I wasn't too happy when the Week 44 challenge came up as dehydrating. We don't own a dehydrator, and I certainly wasn't going to buy one for this challenge when we haven't needed one in all the years we've been cooking. You could use dehydrated ingredients, but doing something like throwing raisins into a dish just didn't seem that exciting to me. After doing some research, I found a guide on The Kitchn for making some apple chips in the oven and figured that would work.
I picked up one Fuji apple at the store. I didn't think one apple would yield a ton of chips, but this was more of an experiment than a plan for a week of apple chip snacks. Using only a single apple and some cinnamon also made it a really cheap challenge.
The first thing to do was to slice the apple. We don't have a mandoline, so I did this by hand. I didn't plan it out very well either, because once I started slicing, I realized that the chips were going to be all different sizes. I also was just having one of those days where I was completely unable to make even, thin slices. I had some pieces that were so small that they didn't even seem worth dehydrating, so I got to eat some apple as a snack that afternoon.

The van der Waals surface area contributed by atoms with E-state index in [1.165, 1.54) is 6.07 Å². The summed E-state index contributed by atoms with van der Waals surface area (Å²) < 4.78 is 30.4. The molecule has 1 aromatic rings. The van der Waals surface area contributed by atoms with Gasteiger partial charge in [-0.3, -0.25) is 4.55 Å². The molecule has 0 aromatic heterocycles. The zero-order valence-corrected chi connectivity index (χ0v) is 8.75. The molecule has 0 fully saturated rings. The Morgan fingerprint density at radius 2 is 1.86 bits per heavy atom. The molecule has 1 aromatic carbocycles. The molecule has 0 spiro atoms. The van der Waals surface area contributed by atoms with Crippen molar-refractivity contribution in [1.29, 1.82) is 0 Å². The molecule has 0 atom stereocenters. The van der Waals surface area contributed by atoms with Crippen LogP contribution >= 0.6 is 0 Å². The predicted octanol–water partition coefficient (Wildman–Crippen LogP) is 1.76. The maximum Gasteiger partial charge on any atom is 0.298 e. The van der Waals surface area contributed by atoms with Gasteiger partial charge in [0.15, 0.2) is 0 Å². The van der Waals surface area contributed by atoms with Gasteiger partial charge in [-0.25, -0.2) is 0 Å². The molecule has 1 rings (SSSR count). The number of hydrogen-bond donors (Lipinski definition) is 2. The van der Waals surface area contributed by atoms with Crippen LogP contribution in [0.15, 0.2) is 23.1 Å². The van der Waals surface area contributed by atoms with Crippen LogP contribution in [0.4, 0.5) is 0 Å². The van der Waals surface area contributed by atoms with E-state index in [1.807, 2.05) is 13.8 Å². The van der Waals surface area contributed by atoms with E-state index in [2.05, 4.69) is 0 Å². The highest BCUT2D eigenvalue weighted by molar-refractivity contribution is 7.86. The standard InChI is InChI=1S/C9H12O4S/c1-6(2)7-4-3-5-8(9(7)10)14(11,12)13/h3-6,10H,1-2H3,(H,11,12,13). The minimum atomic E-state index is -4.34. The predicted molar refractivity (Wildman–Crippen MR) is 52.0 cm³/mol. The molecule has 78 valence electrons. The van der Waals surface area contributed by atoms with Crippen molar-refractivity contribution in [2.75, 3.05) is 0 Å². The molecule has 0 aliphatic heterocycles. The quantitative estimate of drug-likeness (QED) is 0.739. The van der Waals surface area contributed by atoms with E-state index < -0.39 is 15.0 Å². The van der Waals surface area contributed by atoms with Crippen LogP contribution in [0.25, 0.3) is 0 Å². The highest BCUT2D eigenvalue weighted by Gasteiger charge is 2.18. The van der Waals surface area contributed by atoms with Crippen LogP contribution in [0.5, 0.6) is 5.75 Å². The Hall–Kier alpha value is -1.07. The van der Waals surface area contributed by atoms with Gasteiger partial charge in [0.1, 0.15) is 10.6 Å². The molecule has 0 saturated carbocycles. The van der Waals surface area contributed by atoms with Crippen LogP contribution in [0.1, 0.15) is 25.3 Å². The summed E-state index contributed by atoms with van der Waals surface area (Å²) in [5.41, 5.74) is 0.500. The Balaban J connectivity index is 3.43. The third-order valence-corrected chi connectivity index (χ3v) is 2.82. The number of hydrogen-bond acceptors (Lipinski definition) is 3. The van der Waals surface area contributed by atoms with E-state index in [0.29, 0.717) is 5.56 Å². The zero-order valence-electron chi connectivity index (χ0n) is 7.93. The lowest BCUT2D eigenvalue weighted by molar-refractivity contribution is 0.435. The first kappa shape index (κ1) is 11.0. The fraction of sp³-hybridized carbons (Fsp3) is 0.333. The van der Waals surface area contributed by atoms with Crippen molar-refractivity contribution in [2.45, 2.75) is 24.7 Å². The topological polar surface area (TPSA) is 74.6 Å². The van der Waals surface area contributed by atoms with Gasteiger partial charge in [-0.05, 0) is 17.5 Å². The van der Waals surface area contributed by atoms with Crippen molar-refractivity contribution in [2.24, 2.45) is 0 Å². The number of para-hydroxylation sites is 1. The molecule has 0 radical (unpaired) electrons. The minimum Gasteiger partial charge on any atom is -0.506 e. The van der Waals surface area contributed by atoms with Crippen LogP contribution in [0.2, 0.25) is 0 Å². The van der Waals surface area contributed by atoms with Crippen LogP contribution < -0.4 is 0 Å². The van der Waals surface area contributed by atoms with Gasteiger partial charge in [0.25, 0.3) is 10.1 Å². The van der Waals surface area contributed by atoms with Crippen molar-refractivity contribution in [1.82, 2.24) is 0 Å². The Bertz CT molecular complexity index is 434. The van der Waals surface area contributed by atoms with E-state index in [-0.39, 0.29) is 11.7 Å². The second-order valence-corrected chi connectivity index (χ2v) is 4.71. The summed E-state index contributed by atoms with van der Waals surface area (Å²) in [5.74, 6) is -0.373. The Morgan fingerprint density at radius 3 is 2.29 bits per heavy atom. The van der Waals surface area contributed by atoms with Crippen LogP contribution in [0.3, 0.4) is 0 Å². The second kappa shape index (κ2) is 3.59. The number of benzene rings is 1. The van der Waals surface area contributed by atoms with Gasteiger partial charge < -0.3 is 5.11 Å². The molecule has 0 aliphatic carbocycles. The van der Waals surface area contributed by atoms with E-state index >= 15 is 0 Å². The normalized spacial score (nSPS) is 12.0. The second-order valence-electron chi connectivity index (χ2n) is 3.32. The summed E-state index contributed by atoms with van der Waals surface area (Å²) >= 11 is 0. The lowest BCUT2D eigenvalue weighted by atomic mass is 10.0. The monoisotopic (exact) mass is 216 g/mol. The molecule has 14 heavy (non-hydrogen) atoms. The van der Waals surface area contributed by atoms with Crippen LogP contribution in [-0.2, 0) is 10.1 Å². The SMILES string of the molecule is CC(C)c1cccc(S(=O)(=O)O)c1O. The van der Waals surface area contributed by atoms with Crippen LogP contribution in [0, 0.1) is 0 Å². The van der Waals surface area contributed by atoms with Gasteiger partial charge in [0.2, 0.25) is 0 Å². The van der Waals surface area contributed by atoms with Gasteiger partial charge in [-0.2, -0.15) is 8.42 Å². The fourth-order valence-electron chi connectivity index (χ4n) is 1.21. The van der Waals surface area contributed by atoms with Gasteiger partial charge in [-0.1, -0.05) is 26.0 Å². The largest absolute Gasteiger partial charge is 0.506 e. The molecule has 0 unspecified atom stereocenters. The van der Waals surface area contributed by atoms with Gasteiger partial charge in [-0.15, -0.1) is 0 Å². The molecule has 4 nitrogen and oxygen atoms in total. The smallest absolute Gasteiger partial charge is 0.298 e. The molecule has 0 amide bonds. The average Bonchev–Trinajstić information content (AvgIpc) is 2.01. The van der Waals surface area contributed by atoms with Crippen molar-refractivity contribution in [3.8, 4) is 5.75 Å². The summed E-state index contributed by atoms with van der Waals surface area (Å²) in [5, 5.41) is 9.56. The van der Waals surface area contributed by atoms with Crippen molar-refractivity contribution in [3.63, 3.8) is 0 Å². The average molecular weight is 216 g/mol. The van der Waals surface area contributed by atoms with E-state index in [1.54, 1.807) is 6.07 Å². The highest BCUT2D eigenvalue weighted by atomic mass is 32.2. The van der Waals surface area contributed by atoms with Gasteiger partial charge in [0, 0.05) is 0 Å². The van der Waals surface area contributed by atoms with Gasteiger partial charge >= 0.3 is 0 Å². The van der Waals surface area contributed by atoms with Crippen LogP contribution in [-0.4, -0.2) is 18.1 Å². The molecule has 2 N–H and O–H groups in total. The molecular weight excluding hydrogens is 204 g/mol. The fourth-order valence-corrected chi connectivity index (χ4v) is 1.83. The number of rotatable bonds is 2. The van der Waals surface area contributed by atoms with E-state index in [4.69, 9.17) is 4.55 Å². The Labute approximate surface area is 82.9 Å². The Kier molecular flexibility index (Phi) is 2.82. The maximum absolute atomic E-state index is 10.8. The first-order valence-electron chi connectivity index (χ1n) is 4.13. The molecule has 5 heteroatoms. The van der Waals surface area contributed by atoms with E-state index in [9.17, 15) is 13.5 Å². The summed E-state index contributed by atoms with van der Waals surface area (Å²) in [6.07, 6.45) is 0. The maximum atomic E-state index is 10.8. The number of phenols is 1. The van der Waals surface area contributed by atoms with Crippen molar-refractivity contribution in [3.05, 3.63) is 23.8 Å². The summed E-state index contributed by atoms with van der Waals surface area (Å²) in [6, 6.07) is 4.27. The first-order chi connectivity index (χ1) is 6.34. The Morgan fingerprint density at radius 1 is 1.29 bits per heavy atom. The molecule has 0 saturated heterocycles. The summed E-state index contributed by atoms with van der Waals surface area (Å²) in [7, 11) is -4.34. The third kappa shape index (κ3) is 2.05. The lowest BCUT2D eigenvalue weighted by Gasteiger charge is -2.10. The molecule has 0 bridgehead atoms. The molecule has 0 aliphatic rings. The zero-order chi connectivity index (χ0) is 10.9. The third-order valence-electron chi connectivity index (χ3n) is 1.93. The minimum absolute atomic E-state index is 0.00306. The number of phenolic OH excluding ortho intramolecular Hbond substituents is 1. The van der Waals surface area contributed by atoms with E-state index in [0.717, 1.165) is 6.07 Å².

The next step was to put the apple slices on a baking sheet lined with parchment paper and then dust them with cinnamon. I wasn't able to do that evenly either, which is pretty obvious from the photo. I ended up with quite a few slices with no cinnamon on them and a bunch of cinnamon on the parchment paper, so it all had to be evened out before I could put them in the oven.
Once the apple slices were ready to go, I put them in a 225 degree oven for about an hour and a half. At least that was the plan, but I forgot to set the timer until a few minutes in, so I'm not sure exactly how long they were in there. It was about an hour and a half though. Since the apple slices were just dehydrating, and since they were all different sizes, I just checked to see how some of the "better looking" slices were doing to see when it was done.
The apple chips turned out pretty well in the end, even if the texture was completely uneven. The thicker slices were still on the softer side, and the really thin ones turned out crispy, with most somewhere in the middle. I liked these better than the apple slices you can get packaged which are often a little chewier and just taste more "preserved." Making them at home was also cheaper. If I ever find myself wanting apple chips (which isn't often, but it could happen) or we have apples to use up, I think I'll do it this way again.